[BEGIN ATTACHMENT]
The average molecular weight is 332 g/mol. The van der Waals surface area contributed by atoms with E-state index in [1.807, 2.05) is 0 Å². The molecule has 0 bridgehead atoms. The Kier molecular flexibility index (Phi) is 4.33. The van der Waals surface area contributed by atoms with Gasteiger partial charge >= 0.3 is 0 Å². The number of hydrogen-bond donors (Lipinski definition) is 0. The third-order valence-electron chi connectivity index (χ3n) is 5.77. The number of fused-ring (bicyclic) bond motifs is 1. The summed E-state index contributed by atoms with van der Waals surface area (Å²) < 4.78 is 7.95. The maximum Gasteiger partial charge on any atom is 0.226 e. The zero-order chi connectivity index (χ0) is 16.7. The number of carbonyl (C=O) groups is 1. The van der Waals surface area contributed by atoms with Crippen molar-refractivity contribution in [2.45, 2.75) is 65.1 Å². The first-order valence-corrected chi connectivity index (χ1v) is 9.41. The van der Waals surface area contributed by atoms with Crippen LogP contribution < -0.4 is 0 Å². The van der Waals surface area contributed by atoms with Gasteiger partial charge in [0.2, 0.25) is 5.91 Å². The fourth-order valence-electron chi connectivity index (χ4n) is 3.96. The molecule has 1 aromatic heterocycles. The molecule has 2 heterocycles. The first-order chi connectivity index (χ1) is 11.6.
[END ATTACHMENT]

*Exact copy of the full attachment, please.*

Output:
The average molecular weight is 332 g/mol. The van der Waals surface area contributed by atoms with E-state index in [1.807, 2.05) is 0 Å². The molecule has 0 bridgehead atoms. The Kier molecular flexibility index (Phi) is 4.33. The van der Waals surface area contributed by atoms with Gasteiger partial charge >= 0.3 is 0 Å². The number of hydrogen-bond donors (Lipinski definition) is 0. The third-order valence-electron chi connectivity index (χ3n) is 5.77. The number of fused-ring (bicyclic) bond motifs is 1. The summed E-state index contributed by atoms with van der Waals surface area (Å²) < 4.78 is 7.95. The maximum Gasteiger partial charge on any atom is 0.226 e. The zero-order chi connectivity index (χ0) is 16.7. The number of carbonyl (C=O) groups is 1. The van der Waals surface area contributed by atoms with Crippen molar-refractivity contribution in [2.45, 2.75) is 65.1 Å². The first-order valence-corrected chi connectivity index (χ1v) is 9.41. The van der Waals surface area contributed by atoms with Crippen LogP contribution < -0.4 is 0 Å². The van der Waals surface area contributed by atoms with Gasteiger partial charge in [0.2, 0.25) is 5.91 Å². The fourth-order valence-electron chi connectivity index (χ4n) is 3.96. The molecule has 1 aromatic heterocycles. The molecule has 2 heterocycles. The first-order chi connectivity index (χ1) is 11.6.